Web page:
As leaders of the Western alliance gathered for a two-day summit, Obama and Cameron worked to begin forming a coalition of nations that could combat the extremists through military power, diplomatic pressure and economic penalties.
"Those who want to adopt an isolationist approach misunderstand the nature of security in the 21st century," they wrote in a joint editorial published as the meetings began. "Developments in other parts of the world, particularly in Iraq and Syria, threaten our security at home."
While some NATO leaders talked tough about the threat posed by the Islamic State group, the alliance made no specific pledges of action. NATO Secretary-General Anders Fogh Rasmussen said he believed the broader international community "has an obligation to stop the Islamic State from advancing further" and would seriously consider requests for assistance, particularly from the Iraqi government.
The Islamic State group moved up the list of international priorities as the militants pressed through Iraq with lighting speed earlier this year. The group, which seeks to create a caliphate, or Islamist nation-state, in the Mideast, is considered even more merciless toward its enemies than the al-Qaida terror network, and intelligence officials across the world warn that with hundreds of Westerners fighting for them, it may soon seek to seed its violence beyond its declared borders.
The U.S. began launching airstrikes against militant targets in Iraq last month, with Britain joining American forces in humanitarian airdrops to besieged minority populations. The militants' killing of two American journalists inside Syria has raised discussion of targeting the group there as well.
White House officials said they did not expect NATO to commit to a military mission against the group during the summit. Still, they raised the prospect that the end of NATO's combat mission in Afghanistan — an effort that has consumed the alliance for more than a decade — could allow member states to focus their attention elsewhere.
"What you see the alliance doing at this summit is looking at more than one direction at a time," said Douglas Lute, the U.S. ambassador to NATO.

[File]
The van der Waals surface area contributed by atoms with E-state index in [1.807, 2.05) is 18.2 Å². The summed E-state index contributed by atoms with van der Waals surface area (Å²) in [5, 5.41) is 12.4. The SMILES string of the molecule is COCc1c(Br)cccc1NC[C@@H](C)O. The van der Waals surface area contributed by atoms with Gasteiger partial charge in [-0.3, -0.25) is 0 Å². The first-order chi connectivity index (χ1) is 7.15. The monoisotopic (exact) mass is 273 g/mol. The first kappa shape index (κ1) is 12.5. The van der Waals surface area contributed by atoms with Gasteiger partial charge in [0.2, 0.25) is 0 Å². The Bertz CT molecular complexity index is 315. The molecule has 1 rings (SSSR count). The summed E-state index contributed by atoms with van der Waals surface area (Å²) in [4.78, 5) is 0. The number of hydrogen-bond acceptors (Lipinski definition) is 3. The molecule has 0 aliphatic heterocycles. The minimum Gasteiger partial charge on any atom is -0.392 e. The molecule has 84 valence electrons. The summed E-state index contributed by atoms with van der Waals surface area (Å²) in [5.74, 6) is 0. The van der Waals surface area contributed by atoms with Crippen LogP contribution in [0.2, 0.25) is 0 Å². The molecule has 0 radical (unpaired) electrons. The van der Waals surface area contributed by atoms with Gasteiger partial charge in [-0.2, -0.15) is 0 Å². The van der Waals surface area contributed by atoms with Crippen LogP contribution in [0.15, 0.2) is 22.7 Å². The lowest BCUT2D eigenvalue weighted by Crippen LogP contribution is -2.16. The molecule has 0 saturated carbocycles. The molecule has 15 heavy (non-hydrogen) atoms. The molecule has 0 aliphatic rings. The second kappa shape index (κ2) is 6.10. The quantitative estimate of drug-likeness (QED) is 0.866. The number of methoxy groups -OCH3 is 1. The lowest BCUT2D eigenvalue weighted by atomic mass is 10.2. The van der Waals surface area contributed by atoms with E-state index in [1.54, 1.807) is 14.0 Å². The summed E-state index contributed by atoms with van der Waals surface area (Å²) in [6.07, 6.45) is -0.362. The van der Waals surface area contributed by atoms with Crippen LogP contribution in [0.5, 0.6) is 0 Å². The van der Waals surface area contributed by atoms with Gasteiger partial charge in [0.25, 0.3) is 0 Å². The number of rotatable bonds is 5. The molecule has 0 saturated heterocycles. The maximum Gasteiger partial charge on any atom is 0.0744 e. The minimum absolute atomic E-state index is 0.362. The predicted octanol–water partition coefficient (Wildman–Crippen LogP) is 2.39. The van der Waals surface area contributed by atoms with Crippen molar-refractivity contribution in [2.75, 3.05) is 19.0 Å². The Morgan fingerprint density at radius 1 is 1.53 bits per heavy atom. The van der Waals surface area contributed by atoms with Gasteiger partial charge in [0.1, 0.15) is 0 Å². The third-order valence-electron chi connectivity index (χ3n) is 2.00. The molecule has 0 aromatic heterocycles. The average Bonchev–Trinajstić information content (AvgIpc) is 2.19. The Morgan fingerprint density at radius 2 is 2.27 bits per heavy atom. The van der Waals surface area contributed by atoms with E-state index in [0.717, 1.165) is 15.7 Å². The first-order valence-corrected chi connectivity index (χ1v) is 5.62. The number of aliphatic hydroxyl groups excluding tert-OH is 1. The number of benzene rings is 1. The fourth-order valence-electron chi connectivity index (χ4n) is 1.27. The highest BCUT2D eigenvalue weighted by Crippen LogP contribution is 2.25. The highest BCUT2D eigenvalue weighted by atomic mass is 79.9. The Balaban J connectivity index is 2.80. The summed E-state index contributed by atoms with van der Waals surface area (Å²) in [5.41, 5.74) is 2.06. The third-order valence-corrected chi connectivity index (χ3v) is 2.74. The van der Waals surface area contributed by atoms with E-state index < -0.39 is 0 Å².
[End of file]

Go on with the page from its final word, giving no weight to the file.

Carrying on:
Indeed, the threat posed by the Islamic State overshadowed some of the NATO summit's official agenda, which was intended to focus on celebrating the Afghan drawdown of troops and constructing a rapid response force on the alliance's eastern flank that could serve as a deterrent to Russian aggression. Obama and European leaders met with Ukrainian President Petro Poroshenko in a show of solidarity with his embattled nation.
Beyond direct military action, the White House said it was also seeking commitments from allies to send weapons, ammunition and other assistance to Western-backed Syrian rebels and to Iraqi forces.
Germany moved in that direction Thursday, with the government announcing that it had sent a first planeload of military equipment to the Kurds in Iraq's north, including helmets, protective vests, field glasses and mine-searching devices. The German government also said it had decided to send assault rifles, ammunition, anti-tank weapons and armored vehicles to the Kurdish forces, but it hadn't yet set a date for the arms deliveries.
In between summit sessions on Afghanistan and Ukraine, Obama and Cameron also sought support from non-NATO nations that partner with the alliance. The president and prime minister held separate meetings with Jordan's King Abdullah II Thursday, and both plan to meet Friday with Turkish President Recep Tayyip Erdogan.
Obama has said repeatedly that efforts against the Islamic State would be successful only if the U.S. had support from neighbors of Iraq and Syria.
Secretary of State John Kerry and Defense Secretary Chuck Hagel, who are both with Obama in Wales, plan to travel to the Middle East next week to rally more support from regional partners.
The U.S. and Britain have been particularly concerned about the prospect that Westerners who have traveled to Syria to join the militants could return to their home countries and launch attacks. Cameron proposed new laws this week that would give police the power to seize the passports of Britons suspected of fighting alongside the extremists.
A British citizen is believed to have carried out the beheadings of the American journalists James Foley and Steven Sotloff.
Cameron on Thursday said he hadn't ruled out joining the U.S. in airstrikes, but he added that the priority was to support the forces already fighting the militants on the ground.
"We need to show real resolve and determination; we need to use every power and everything in our armory with our allies — with those on the ground — to make sure we do everything we can to squeeze this dreadful organization out of existence," Cameron told the British network ITV.
Associated Press writers John-Thor Dahlburg in Wales, Danica Kirka in London and Geir Moulson in Berlin contributed to this report.
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